The Three-Judge Panel also authorized the undersigned to retain a redistricting consultant, Dr. Nathaniel Persily, Professor of Law at Columbia University, to assist in preparing the redistricting plan. The Panel directed LATFOR to "cooperate fully in providing to the magistrate judge, and to any experts, technical advisors, or consultants assisting her, immediate and unrestricted access to information, data, facilities, and technical support, as well as any additional assistance that may facilitate and expedite the work of the magistrate judge." Id. at 4.

The Panel instructed this Court, in preparing its redistricting plan, to "consider any proposals, plans, and comments either already submitted or to be submitted by all parties and intervenors in the action," and authorized the undersigned to "invite additional submissions, hold hearings, take testimony, and take whatever steps she deems reasonably necessary to develop the plan contemplated by this Order." Id. at 4. The undersigned was further authorized to "recommend a new plan" or to "incorporate all or parts of extant or newly proposed plans" submitted either by "the parties or interested members of the public." Id.

Finally, the Panel ordered this Court to submit its Report and Recommendation by March 12, 2012, ordered the parties to file any objections by noon on March 14, 2012, and set a hearing on the Report and Recommendation for March 15, 2012. Id. at 6.

II. Developing the Proposed Plan

Meanwhile, on February 27, 2012, at a proceeding immediately following the hearing before the Three-Judge Panel, this Court set a schedule for the parties to file their proposed redistricting plans and then to file responses or objections both to one another's proposals and to the statewide plan released by a non-party, the public advocacy organization Common Cause (the "Common Cause Plan"). See Minute Entry (Feb. 27, 2012), DE #129.*fn6 In a subsequent order, this Court set forth detailed technical requirements for the submission of plans and proposals to the Court, and developed an online submission system to allow members of the public to file proposed plans and comments. See Order (Feb. 28, 2012) ("2/28/12 Order"), DE #134. Further, the Court arranged to have the docket made accessible free of charge and available to the public via the website of the United States District Court for the Eastern District of New York.

The parties submitted their proposed redistricting plans on February 29, 2012, including four statewide redistricting plans and three partial plans. See Persily Aff. ¶ 61. The statewide plans included those of the Senate Majority Defendants, the Assembly Majority Defendants, the Assembly Minority Defendants, and the Rose Intervenors. See id. ¶ 63. The partial plans included those of the Lee Intervenors, the Ramos Intervenors, and the Drayton Intervenors. See id. ¶ 64. The Ramos and Drayton plans were each modified versions of the "Unity Plan," "a nonpartisan plan created as a joint effort of four voting rights' advocacy organizations for the protected groups of New York City." See Transcript of Public Hearing, March 5, 2012 ("3/5/12 Tr.") at 24, DE #221. The Plaintiffs, the Governor Defendants, and the Senate Minority Defendants did not submit proposed plans to the Court.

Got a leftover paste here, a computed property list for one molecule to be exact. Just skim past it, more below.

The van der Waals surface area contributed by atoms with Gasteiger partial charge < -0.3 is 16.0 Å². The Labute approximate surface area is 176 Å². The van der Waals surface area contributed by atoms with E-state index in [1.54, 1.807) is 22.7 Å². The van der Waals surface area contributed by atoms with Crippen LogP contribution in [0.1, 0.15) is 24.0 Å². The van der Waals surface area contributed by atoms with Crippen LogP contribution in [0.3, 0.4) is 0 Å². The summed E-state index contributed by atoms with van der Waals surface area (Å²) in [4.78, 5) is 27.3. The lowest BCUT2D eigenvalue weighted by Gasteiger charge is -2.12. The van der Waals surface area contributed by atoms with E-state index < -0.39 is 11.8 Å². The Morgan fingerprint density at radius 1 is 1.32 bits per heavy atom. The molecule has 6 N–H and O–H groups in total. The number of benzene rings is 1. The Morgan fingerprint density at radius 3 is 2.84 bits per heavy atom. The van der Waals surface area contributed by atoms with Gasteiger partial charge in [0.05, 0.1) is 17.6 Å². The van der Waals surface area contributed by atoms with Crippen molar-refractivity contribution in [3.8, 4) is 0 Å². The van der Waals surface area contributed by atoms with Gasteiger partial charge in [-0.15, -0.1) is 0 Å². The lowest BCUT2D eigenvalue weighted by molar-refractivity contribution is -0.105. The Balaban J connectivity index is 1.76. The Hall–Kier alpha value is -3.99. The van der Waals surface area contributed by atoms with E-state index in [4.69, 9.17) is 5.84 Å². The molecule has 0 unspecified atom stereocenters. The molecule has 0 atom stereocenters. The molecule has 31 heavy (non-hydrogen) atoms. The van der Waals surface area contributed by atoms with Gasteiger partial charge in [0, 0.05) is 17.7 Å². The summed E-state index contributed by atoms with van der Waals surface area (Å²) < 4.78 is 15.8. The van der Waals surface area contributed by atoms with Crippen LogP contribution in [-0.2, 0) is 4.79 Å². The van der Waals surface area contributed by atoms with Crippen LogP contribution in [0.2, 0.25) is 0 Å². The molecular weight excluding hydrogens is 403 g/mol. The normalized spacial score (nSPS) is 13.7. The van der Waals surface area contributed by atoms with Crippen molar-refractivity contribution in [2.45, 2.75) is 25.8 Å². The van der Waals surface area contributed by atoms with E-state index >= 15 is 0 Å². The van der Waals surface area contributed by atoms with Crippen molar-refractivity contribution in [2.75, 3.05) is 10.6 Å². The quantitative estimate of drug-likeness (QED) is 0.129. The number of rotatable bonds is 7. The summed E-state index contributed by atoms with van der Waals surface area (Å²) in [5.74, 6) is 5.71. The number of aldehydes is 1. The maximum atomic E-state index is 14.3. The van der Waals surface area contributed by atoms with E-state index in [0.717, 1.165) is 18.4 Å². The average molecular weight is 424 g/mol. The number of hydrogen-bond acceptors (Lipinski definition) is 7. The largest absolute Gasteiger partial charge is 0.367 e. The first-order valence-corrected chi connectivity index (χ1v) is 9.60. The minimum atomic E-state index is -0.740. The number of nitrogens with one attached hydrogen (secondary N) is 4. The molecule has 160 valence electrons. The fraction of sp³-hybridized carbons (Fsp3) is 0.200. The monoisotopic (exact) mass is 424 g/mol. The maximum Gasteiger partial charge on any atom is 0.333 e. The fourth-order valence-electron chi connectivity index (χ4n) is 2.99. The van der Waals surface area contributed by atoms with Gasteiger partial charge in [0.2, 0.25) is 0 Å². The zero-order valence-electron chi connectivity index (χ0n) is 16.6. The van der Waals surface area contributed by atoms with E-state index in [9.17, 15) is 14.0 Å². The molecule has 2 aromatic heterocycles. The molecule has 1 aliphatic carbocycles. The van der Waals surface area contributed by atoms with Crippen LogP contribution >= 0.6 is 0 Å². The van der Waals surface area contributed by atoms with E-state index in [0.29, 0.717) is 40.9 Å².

Non-parties were invited to submit proposed plans on or before March 2, 2012, see 2/28/12 Order, and the Court received and considered thirteen non-party statewide plans*fn7 and six non-party partial plans.*fn8 See Persily Aff. ¶¶ 66-67. Additionally, parties and non-parties were directed to file any comments on the proposed plans -- including both the party plans and the Common Cause Plan -- on or before March 2, 2012. See 2/28/12 Order at 1-2. Eight sets of parties filed responses and objections.*fn9 The public response, embodied in 61 comments submitted through the Court's online submission system, was voluminous, passionate, and thoughtful. See Order Regarding Public Submissions (Mar. 12, 2012), DE #222.

At a four-hour public hearing convened by this Court on March 5, 2012, the parties advocated for their respective proposed plans and against the competing proposed plans. See Minute Entry (Mar. 5, 2012) ("3/5/12 Minute Entry"), DE #183; see generally 3/5/12 Tr.

Additionally, the Court heard from nineteen members of the public, including one sitting Congresswoman, two town mayors, a sitting Assembly Committeeman, and numerous community leaders, public interest advocates, and concerned citizens.*fn10 See 3/5/12 Minute Entry; 3/5/12 Tr.

Taking the various viewpoints and suggested plans into account, the Court fashioned its own proposed plan (the "Proposed Plan") with the assistance of its redistricting consultant, and publicly released that plan for comment on March 5, 2012, in the form of an Order to Show Cause why the Proposed Plan should not be recommended for adoption by the Three-Judge Panel. See Order to Show Cause (Mar. 5, 2012), DE #184. Thereafter, starting on March 6, 2012 and continuing to date, the parties and interested members of the public have responded to the Proposed Plan. As described more fully in the Persily Affidavit, of the parties, only the Senate Majority Defendants, the Rose Intervenors, the Ramos Intervenors, and the Drayton Intervenors submitted substantive responses to the Court's Order to Show Cause. See Persily Aff. ¶¶ 143-147.*fn11 Approximately 400 non-party members of the public also filed comments on the Court's Proposed Plan, in the form of detailed replies, letters to the Court, and petitions, see id. ¶¶ 148-153, and countless concerned citizens have been telephoning the Court's chambers to express their views.*fn12